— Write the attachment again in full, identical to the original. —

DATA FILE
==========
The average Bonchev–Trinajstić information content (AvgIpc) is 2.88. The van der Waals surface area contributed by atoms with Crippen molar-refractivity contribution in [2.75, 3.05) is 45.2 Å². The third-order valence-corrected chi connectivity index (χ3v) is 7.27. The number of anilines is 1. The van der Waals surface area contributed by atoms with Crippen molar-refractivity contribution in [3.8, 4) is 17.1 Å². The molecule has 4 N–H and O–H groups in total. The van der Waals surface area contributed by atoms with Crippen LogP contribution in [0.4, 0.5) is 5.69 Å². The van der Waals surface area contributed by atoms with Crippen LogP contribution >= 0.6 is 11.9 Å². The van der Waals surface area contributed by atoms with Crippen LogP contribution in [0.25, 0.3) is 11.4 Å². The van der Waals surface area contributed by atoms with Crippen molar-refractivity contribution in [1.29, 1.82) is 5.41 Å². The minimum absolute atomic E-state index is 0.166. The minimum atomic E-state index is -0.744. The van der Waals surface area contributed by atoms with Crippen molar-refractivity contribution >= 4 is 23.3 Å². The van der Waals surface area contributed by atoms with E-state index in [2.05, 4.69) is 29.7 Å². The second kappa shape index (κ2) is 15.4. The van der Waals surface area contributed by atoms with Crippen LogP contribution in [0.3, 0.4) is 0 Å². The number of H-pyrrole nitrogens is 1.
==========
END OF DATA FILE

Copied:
The average Bonchev–Trinajstić information content (AvgIpc) is 2.88. The van der Waals surface area contributed by atoms with Crippen molar-refractivity contribution in [2.75, 3.05) is 45.2 Å². The third-order valence-corrected chi connectivity index (χ3v) is 7.27. The number of anilines is 1. The van der Waals surface area contributed by atoms with Crippen molar-refractivity contribution in [3.8, 4) is 17.1 Å². The molecule has 4 N–H and O–H groups in total. The van der Waals surface area contributed by atoms with Crippen LogP contribution in [0.4, 0.5) is 5.69 Å². The van der Waals surface area contributed by atoms with Crippen LogP contribution >= 0.6 is 11.9 Å². The van der Waals surface area contributed by atoms with Crippen LogP contribution in [0.25, 0.3) is 11.4 Å². The van der Waals surface area contributed by atoms with Crippen molar-refractivity contribution in [1.29, 1.82) is 5.41 Å². The minimum absolute atomic E-state index is 0.166. The minimum atomic E-state index is -0.744. The van der Waals surface area contributed by atoms with Crippen molar-refractivity contribution >= 4 is 23.3 Å². The van der Waals surface area contributed by atoms with E-state index in [2.05, 4.69) is 29.7 Å². The second kappa shape index (κ2) is 15.4. The van der Waals surface area contributed by atoms with Crippen LogP contribution in [0.3, 0.4) is 0 Å². The number of H-pyrrole nitrogens is 1.